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Ryanair cuts flights to Italy over coronavirus fears

Ryanair cuts flights to Italy over coronavirus fears

Ryanair is reducing its short-haul flight program in Italy by up to a quarter for a three period from March 17th in response to the Covid-19 virus.

Over the past week, the low-cost carrier said it had seen significant drop in bookings over the late March/early April period, in response to the spread of the virus.

There has also been a significant step up in passenger no-shows on flights, particularly from and within Italy.

Ryanair said it would continue to monitor bookings carefully, and will continue to flex its schedules in response to this developing situation.

Ryanair Group chief executive, Michael O’Leary, said: “Our focus at this time is on minimising any risk to our people and our passengers.

“While we are heavily booked over the next two weeks, there has been a notable drop in forward bookings towards the end of March, into early April.

“It makes sense to selectively prune our schedule to and from those airports where travel has been most affected by the Covid-19 outbreak.”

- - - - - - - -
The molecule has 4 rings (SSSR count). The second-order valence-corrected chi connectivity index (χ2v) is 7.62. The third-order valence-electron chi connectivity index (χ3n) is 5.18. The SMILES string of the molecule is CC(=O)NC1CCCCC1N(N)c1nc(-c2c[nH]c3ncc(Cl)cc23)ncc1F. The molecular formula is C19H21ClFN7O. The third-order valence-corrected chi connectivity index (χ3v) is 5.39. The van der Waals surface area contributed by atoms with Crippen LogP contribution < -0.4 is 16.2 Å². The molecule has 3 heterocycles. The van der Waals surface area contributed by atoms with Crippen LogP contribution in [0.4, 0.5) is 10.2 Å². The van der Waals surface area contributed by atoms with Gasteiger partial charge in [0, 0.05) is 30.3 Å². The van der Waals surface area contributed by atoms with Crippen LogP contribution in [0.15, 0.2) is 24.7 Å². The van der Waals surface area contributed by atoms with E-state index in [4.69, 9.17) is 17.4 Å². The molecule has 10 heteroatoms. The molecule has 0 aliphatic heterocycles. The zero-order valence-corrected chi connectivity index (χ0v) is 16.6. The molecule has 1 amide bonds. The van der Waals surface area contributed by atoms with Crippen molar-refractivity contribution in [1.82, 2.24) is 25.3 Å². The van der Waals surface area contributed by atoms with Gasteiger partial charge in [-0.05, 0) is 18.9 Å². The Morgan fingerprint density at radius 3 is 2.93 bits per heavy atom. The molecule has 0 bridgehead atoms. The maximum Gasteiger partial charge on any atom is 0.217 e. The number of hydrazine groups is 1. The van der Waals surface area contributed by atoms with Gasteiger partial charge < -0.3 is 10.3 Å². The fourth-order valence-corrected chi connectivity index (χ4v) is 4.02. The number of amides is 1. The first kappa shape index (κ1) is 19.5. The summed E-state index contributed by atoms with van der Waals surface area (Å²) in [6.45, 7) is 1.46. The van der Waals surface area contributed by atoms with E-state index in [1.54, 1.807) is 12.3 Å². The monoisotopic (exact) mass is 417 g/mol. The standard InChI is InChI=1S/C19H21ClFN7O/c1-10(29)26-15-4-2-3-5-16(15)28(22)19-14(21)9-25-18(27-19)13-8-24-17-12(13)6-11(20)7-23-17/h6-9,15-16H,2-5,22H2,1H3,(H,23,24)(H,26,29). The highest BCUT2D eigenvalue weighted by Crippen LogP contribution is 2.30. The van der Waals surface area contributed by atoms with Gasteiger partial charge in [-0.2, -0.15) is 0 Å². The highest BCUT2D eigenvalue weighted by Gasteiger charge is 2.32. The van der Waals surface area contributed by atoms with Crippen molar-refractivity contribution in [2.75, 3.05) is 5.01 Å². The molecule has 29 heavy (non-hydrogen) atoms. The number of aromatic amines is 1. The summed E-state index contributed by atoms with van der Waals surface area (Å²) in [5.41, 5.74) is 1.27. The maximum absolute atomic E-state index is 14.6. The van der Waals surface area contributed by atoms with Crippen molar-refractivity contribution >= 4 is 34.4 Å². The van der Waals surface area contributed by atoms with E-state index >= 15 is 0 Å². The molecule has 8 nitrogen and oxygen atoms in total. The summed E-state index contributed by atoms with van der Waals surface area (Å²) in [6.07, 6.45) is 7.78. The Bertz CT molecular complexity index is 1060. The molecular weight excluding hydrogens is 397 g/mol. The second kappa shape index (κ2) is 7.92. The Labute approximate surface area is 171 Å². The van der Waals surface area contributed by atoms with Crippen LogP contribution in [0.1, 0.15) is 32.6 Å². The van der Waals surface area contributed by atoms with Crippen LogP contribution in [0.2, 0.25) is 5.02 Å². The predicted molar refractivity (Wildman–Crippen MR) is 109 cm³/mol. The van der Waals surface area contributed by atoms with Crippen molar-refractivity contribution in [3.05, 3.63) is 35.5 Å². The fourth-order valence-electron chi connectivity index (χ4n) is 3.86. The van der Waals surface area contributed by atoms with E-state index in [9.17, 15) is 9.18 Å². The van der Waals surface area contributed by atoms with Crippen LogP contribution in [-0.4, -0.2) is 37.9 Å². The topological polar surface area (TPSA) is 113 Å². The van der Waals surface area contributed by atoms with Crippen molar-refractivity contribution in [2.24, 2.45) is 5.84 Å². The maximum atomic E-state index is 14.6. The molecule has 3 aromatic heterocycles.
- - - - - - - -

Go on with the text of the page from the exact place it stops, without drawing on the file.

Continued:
The low-cost carrier said the decision was unlikely to have a material impact on its financial results for the year, but that it was too early to speculate on the role the virus might play looking ahead to 2020.

“This is a time for calm,” added O’Leary.

“We will make sensible cuts to our schedules over the comings weeks to reflect weaker bookings, and changing travel patterns.”

Which? Travel said the decision was understandable.

Rory Boland, editor of Which? Travel, added: “While the decision to cancel flights in the face of growing concerns around the spread of coronavirus may be understandable, passengers due to travel will want to know what this means for their travel plans, especially in the run up to the Easter holidays.

“Ryanair must ensure they are keeping passengers informed and quickly rerouting them to their destinations on the next available flight, with other carriers if necessary.

“Given the circumstances, airlines should also consider offering flexibility to customers who don’t want to travel, such as allowing refunds and waiving flight change fees for both existing and future bookings.”